“A corpse has won,” lamented a miserable Desgrange who was convinced that something had to be done to protect the fundamental honesty of the Tour.
What he did was extraordinary. He dispensed with the detested trade teams and instead, put the riders in national squads. There was a French team, an Italian team, one for Belgium, etc. Since the bike makers had a 3-week publicity blackout, they refused to pay the substantial expenses of housing, feeding and transporting the riders. Again, Desgrange did the unexpected. He came up with the publicity caravan. Companies would pay the Tour for the privilege of driving their logo’d trucks and cars in front of the race. The national teams are gone, but the publicity caravan remains.
The effect of this realignment was huge. Instead of being scattered among many teams, the best French riders were now on one team. In 1930, the best stage racers in the world were the French, with the Belgians and Italians formidable but on a slightly lower level.
The early 1930s Team France has to be considered one of the greatest sports dynasties in history. They won 5 straight Tours with 3 different riders. That is a bench with depth. In 1930, the national team format’s first year, they not only won the Tour, they put 6 riders in the top ten in the overall, and team member Charles Pélissier won 8 stages.
Here’s the core of the team:
André Leducq: He won 5 stages in the 1929 Tour and went on to win a total of 25 stages. That remained the record until Merckx won 34. He won the Tour in 1930 and 1932. This was a man with talent. He had been world amateur champion and had won Paris-Roubaix in 1928 and would take Paris-Tours in 1931.
Antonin Magne: He won the tour in 1931 and 1934. Magne was the world pro road champion in 1936 and won the Grand Prix des Nations, then the unofficial world time trial championship, in 1934, ’35, an ’36.
Charles Pélissier: Charles was brother to 1923 Tour winner Henri and the capable but not outstanding Francis (who found later that he was a far better team manager than racer). Pélissier won those 8 stages in the 1930 Tour, which included the final 4 legs of the race. In 1931 he won 4 stages. Pélissier wasn’t part of the 1932 team (he would return in 1933) but Georges Speicher was. Speicher won the Tour and the world road championship in 1933 as well as the 1936 Paris-Roubaix. Also a member of the 1932 squad was Roger Lapébie. He won 5 stages in the 1934 Tour before going of to win the 1937 edition.
We can’t forget some of the other French team members:
Maurice Archambaud: magnificent against the clock but too heavy to win the Tour. He wore yellow but could never seal the deal, losing too much time in the high mountains. Nevertheless, he was an important contributor to the team’s success.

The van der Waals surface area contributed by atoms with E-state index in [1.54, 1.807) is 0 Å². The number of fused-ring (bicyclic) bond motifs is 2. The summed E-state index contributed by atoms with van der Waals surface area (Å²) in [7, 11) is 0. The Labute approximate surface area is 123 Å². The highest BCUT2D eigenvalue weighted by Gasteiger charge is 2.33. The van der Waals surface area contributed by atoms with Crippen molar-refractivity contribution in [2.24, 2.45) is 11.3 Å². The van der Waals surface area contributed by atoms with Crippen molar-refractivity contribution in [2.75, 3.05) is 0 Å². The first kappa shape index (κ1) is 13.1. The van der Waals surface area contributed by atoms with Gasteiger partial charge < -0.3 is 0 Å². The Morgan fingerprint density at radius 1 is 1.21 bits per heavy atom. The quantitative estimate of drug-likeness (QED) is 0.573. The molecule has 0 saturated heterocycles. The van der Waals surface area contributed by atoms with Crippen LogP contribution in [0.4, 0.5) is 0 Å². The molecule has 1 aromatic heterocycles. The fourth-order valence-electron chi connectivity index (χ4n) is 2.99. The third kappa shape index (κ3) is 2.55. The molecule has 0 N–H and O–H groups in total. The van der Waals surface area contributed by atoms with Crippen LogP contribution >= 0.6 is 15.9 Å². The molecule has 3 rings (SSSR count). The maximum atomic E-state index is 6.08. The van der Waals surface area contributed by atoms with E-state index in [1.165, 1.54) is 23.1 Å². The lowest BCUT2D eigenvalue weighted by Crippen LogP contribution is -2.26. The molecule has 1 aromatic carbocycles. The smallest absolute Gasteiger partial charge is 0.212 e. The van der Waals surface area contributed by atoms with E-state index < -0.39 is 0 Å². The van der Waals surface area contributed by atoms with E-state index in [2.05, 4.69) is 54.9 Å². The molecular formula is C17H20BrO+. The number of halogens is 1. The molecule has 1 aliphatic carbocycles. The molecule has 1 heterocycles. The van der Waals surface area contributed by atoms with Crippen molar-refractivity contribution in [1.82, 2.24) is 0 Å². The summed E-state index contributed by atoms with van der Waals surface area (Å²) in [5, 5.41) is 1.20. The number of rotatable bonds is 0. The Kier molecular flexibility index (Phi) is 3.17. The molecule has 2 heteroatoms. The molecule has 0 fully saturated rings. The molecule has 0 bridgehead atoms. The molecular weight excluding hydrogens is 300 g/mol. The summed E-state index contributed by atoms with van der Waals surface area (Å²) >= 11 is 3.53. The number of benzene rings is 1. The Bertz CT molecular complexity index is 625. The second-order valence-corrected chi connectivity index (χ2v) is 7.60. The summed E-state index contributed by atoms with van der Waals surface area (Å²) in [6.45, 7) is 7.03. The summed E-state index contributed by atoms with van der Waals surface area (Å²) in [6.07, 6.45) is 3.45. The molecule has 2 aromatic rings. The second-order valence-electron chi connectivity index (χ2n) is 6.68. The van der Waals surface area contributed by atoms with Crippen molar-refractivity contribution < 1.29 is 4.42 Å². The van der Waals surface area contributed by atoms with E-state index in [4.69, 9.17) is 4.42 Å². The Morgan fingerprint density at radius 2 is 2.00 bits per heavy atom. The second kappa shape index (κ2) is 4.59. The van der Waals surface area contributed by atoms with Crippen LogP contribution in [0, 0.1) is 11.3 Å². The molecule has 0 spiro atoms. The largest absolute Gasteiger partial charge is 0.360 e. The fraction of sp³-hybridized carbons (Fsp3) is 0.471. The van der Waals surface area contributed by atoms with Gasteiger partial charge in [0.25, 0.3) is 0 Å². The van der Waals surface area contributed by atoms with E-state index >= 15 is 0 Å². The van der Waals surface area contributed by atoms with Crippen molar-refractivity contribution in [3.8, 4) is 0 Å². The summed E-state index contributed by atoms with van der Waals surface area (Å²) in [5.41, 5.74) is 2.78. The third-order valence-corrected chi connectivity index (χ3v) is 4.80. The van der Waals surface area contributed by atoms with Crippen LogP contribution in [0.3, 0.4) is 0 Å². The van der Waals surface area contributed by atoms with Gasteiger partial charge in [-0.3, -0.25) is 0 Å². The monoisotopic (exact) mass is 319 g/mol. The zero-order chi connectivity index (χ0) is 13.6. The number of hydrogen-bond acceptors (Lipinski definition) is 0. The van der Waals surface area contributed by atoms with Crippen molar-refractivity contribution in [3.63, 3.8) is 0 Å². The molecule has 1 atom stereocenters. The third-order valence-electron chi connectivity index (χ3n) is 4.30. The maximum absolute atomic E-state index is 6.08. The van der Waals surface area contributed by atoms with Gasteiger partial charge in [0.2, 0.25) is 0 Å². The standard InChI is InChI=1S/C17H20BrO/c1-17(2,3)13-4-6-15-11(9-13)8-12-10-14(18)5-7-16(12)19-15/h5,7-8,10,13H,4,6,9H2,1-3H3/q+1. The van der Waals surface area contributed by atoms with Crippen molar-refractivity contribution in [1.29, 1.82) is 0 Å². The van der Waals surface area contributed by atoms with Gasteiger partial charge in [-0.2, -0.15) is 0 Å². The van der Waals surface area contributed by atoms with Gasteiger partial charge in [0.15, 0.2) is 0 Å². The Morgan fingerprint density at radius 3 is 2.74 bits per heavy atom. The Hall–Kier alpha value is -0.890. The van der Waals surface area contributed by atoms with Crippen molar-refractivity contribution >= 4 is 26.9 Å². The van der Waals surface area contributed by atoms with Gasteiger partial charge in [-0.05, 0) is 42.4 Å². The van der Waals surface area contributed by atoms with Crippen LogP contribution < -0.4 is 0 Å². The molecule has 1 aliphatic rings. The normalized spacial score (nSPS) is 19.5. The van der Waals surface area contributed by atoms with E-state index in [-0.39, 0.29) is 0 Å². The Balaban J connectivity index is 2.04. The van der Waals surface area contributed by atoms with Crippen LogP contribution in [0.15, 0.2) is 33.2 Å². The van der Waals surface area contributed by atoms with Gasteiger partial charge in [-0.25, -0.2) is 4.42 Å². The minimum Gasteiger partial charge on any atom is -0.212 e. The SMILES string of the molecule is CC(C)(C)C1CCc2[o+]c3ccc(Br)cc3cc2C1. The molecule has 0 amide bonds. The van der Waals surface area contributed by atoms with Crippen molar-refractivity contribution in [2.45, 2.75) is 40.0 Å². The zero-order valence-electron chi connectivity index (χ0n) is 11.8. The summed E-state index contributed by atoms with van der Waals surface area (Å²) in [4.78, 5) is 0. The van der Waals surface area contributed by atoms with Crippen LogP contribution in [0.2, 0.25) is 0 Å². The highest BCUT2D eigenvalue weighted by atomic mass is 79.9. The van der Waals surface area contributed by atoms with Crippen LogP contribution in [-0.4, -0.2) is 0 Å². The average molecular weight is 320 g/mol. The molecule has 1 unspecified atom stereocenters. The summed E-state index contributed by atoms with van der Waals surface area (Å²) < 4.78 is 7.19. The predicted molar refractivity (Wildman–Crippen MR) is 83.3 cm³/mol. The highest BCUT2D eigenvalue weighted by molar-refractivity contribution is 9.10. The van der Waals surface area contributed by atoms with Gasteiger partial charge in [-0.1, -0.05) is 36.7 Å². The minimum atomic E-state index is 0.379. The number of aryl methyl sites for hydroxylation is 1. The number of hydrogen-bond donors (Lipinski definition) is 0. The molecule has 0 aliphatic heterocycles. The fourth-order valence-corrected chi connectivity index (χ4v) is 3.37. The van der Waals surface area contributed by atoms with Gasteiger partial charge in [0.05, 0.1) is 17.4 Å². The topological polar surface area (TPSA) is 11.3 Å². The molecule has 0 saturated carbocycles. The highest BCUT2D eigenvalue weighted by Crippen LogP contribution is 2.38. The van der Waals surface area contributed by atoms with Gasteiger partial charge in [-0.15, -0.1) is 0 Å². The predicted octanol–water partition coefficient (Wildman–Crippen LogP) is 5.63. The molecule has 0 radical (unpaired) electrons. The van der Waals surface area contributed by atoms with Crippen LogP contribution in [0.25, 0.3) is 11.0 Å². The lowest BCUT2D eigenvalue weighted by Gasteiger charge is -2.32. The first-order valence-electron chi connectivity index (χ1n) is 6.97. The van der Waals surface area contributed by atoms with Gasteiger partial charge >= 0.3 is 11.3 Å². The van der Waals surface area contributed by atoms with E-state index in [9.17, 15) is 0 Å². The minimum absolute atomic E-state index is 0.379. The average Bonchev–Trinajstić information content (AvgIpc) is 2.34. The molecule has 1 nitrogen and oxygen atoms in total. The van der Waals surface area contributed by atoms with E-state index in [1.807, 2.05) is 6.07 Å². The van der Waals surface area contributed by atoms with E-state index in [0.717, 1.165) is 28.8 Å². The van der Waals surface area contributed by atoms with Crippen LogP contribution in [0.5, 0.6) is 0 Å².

René Vietto: His story of giving up his wheel to allow Magne to win in 1934 when Vietto might very well have won the race himself is one of the legends of the Tour. This was a team that acted as one for a common goal. Vietto ended up wearing Yellow more than any man who didn’t win the Tour. He was one of the greatest climbers in the history of the sport, but both his knees and his time trialing would let him down when it mattered.
The French team was not only talented, it had a magnificent esprit de corps. When Leducq crashed descending the Galibier and thought his chances of winning the 1930 Tour were over, they rallied his spirits and dragged him up to the leaders and led him out for the stage win.
1934 was Team France’s last year of glory when it won 19 of the 23 stages. That is dominance writ large.
Cycling historian Jean-Paul Ollivier thinks the 1933 French team was the greatest assemblage of pre-war cycling talent ever. I think one could pick any or all of the 1930’s Tour teams as the best, and with the exception of the 1908 Peugeot team, one could hardly go wrong.
And then the magic ended. In 1935 Magne crashed out of the Tour and although Pélissier raced the 1935 edition, it was as an independent rider, not part of Team France. With the absence of the leadership these two riders gave the team, the magnificent cohesion that had allowed the French to steamroller their opposition evaporated. Romain Maes of Belgium mercilessly took the French and the rest of the peloton apart. Second-place Ambrogio Morelli of Italy finished almost 18 minutes behind. The best-placed French rider was Speicher, at 54 minutes and 29 seconds.
The only time the French would win the Tour again before the war was in 1937, and the tainted officiating in favor of the French and Lapébie still smells.
The French would come back to dominate the Tour de France during golden age of racing, the 1950s (and beyond), with Louison Bobet ( winner in 1953, ’54, ’55), Roger Walkowiak (1956) and Jacques Anquetil (1957, ’61, ’62, ’63 and ’64).
Image: John Pierce, Photosport International
Trek and Greg LeMond have been ordered by the judge presiding over their case to hold a settlement conference in a last-ditch effort to avoid going to trial. U.S. magistrate judge Janie Mayeron ordered that the two parties to meet at a St. Paul, Minnesota, courthouse on January 28 for the purpose of perhaps negotiating a settlement.
As a prelude to the meeting, counsels for both parties are to meet on or before January 18 for a “full and frank discussion of settlement.”